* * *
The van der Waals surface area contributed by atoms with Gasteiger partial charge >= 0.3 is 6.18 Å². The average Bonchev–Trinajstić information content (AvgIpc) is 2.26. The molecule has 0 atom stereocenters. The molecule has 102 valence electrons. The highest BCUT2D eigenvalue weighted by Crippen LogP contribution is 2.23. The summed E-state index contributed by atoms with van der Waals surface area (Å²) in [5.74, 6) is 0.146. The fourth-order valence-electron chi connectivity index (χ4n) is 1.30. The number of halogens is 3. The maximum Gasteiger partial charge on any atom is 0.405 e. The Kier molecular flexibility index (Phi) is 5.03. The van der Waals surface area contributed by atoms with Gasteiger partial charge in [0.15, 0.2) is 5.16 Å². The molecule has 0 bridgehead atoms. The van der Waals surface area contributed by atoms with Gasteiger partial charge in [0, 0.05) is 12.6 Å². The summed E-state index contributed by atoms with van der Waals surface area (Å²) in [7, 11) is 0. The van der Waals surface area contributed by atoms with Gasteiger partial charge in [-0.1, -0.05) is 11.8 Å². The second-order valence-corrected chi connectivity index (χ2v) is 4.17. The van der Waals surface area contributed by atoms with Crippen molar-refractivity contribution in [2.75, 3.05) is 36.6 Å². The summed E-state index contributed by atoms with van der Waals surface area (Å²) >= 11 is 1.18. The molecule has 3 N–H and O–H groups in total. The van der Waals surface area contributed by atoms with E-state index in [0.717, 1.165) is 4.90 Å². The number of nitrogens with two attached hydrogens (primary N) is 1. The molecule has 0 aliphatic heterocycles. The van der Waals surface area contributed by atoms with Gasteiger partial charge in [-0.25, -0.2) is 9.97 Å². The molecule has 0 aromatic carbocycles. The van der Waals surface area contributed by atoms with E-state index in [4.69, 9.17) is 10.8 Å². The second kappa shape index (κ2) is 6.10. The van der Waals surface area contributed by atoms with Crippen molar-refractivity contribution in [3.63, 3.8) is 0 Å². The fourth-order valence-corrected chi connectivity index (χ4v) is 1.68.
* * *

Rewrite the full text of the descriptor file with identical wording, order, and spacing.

The van der Waals surface area contributed by atoms with Gasteiger partial charge >= 0.3 is 6.18 Å². The average Bonchev–Trinajstić information content (AvgIpc) is 2.26. The molecule has 0 atom stereocenters. The molecule has 102 valence electrons. The highest BCUT2D eigenvalue weighted by Crippen LogP contribution is 2.23. The summed E-state index contributed by atoms with van der Waals surface area (Å²) in [5.74, 6) is 0.146. The fourth-order valence-electron chi connectivity index (χ4n) is 1.30. The number of halogens is 3. The maximum Gasteiger partial charge on any atom is 0.405 e. The Kier molecular flexibility index (Phi) is 5.03. The van der Waals surface area contributed by atoms with Gasteiger partial charge in [0.15, 0.2) is 5.16 Å². The molecule has 0 bridgehead atoms. The van der Waals surface area contributed by atoms with Gasteiger partial charge in [0, 0.05) is 12.6 Å². The summed E-state index contributed by atoms with van der Waals surface area (Å²) in [7, 11) is 0. The van der Waals surface area contributed by atoms with Gasteiger partial charge in [-0.1, -0.05) is 11.8 Å². The second-order valence-corrected chi connectivity index (χ2v) is 4.17. The van der Waals surface area contributed by atoms with Crippen molar-refractivity contribution in [2.75, 3.05) is 36.6 Å². The summed E-state index contributed by atoms with van der Waals surface area (Å²) >= 11 is 1.18. The molecule has 3 N–H and O–H groups in total. The van der Waals surface area contributed by atoms with E-state index in [0.717, 1.165) is 4.90 Å². The number of nitrogens with two attached hydrogens (primary N) is 1. The molecule has 0 aliphatic heterocycles. The van der Waals surface area contributed by atoms with Gasteiger partial charge in [-0.25, -0.2) is 9.97 Å². The molecule has 0 aromatic carbocycles. The van der Waals surface area contributed by atoms with E-state index in [4.69, 9.17) is 10.8 Å². The second kappa shape index (κ2) is 6.10. The van der Waals surface area contributed by atoms with Crippen molar-refractivity contribution in [3.63, 3.8) is 0 Å². The fourth-order valence-corrected chi connectivity index (χ4v) is 1.68.